Although Hemsworth’s performance in this movie isn’t nearly as captivating as his later performances in Ragnarok and Infinity War, he takes the character of Thor on a beautiful journey of self-discovery and growth. Thor has to learn the difference between being a warrior and a leader, which inevitably comes down to putting yourself in harm’s way as opposed to someone else. Hemsworth delivers this message without fault, another reason why he has always been the perfect choice to play the character.
The rest of the Asgardian family and Warriors Three are a delightful addition to the supporting cast, each serving small but crucial roles in the main character’s lives. The late Ray Stevenson as Volstagg is particularly compelling with his resilient desire to protect his friends and do the right thing, no matter the cost. Idris Elba as Heimdall, Natalie Portman as Jane Foster, and Stellan Skarsgård as Erik Selvig all prove to be fitting companions on Thor’s journey, earning their place as MCU veterans going forward.
Thor comprises many elements that are capable of existing in a truly great film, but it is, unfortunately unable to mesh them together meaningfully. The choice to strip Thor of his powers for roughly half of the movie makes sense for the story, as he needs to know what it’s like to stand in the face of evil without having immortality, but it severely weighs down the entertainment value. Because the film opens on such a thrilling action sequence with the Frost Giants on Jotunheim, it’s tough to sit without that adrenaline high until the final 10 minutes.
One aspect that does play extraordinarily well is hiding Loki as the villain among the Frost Giants. It’s classic deceit from the God of Mischief, always operating from behind the scenes with an ulterior motive, and Thor allows the audience the courtesy of watching his villainous development while keeping it from other characters in the story. Perfect proof lies right here that you don’t need to hide your true antagonist until the very end, and what’s on display for the audience and the characters within the story can be two entirely different things.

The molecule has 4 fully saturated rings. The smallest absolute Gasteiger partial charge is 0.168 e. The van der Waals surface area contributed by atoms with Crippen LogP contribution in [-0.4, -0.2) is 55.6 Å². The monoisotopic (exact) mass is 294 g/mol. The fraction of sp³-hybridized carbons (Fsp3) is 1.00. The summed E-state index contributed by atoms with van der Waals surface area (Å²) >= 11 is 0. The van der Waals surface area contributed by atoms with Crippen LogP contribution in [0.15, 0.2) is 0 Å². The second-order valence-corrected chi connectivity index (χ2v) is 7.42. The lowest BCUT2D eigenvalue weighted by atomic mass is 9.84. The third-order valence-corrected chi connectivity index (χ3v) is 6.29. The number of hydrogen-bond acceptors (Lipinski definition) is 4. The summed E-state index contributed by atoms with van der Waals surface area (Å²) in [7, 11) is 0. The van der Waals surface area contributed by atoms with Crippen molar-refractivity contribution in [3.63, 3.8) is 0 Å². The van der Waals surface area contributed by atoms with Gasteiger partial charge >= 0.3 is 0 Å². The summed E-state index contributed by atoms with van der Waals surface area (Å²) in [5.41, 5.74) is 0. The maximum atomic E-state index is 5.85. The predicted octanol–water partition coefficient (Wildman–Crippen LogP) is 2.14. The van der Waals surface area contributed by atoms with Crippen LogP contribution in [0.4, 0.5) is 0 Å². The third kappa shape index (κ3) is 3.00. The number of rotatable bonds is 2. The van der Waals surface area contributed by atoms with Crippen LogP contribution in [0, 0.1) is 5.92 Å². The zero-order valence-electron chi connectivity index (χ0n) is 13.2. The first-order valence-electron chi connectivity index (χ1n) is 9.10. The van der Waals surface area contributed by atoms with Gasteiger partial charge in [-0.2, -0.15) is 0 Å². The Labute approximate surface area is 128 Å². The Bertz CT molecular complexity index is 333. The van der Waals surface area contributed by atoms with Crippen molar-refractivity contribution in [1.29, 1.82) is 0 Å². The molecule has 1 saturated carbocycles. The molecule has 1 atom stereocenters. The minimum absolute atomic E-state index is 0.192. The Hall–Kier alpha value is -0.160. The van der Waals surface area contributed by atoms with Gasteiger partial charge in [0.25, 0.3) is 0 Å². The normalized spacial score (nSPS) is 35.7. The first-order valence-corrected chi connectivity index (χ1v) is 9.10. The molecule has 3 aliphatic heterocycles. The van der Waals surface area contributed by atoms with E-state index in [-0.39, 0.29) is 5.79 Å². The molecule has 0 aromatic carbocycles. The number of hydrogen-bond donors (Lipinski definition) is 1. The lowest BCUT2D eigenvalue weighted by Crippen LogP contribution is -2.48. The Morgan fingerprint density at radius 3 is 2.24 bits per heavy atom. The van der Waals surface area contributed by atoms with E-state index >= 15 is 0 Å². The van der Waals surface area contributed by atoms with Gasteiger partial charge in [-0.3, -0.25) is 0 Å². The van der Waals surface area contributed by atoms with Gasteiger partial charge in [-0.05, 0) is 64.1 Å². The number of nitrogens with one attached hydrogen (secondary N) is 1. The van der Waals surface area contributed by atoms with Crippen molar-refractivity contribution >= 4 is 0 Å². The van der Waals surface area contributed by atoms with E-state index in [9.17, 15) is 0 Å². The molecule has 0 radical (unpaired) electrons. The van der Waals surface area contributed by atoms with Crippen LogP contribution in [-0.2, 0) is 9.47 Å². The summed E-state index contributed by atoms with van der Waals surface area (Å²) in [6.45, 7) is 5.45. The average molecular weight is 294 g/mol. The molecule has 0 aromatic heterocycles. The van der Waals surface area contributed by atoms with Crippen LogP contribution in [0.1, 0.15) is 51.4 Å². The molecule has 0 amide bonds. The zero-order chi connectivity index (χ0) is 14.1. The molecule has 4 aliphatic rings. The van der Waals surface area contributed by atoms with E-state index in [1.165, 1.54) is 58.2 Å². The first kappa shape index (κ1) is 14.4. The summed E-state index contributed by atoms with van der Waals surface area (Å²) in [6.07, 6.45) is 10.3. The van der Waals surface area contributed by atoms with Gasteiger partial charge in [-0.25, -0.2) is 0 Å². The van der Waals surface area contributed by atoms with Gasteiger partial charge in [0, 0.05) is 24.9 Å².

The legacy of ‘Thor’
It’s hard to pinpoint exactly what Thor’s legacy is when so many of the projects to come after completely undo different plot points and character development from this film. The destruction of the Bifrost appears to be a universe-altering decision that’s simply undone in the next movie; Loki’s death is revealed to be a fake-out in the mid-credit stinger, and Thor’s character in his most recent appearance is nearly unrecognizable from the hunk with a hammer as seen in this film.
Ultimately, Thor will be remembered for introducing beloved characters, all of which have received severe makeovers in the years following this movie. This is arguably the most beautiful portrayal of Asgard in the MCU, granted its only real competition is the 2013 sequel Thor: The Dark World. An Avengers movie was already a lock to release by this point, so even if this film had flopped, it would’ve likely just resulted in the same character realignment for Thor, perhaps just a few years sooner. Grossing over $440 million at the worldwide box office and introducing audiences to two characters still making an impact today, Thor should be remembered as a success that accomplished everything it needed to.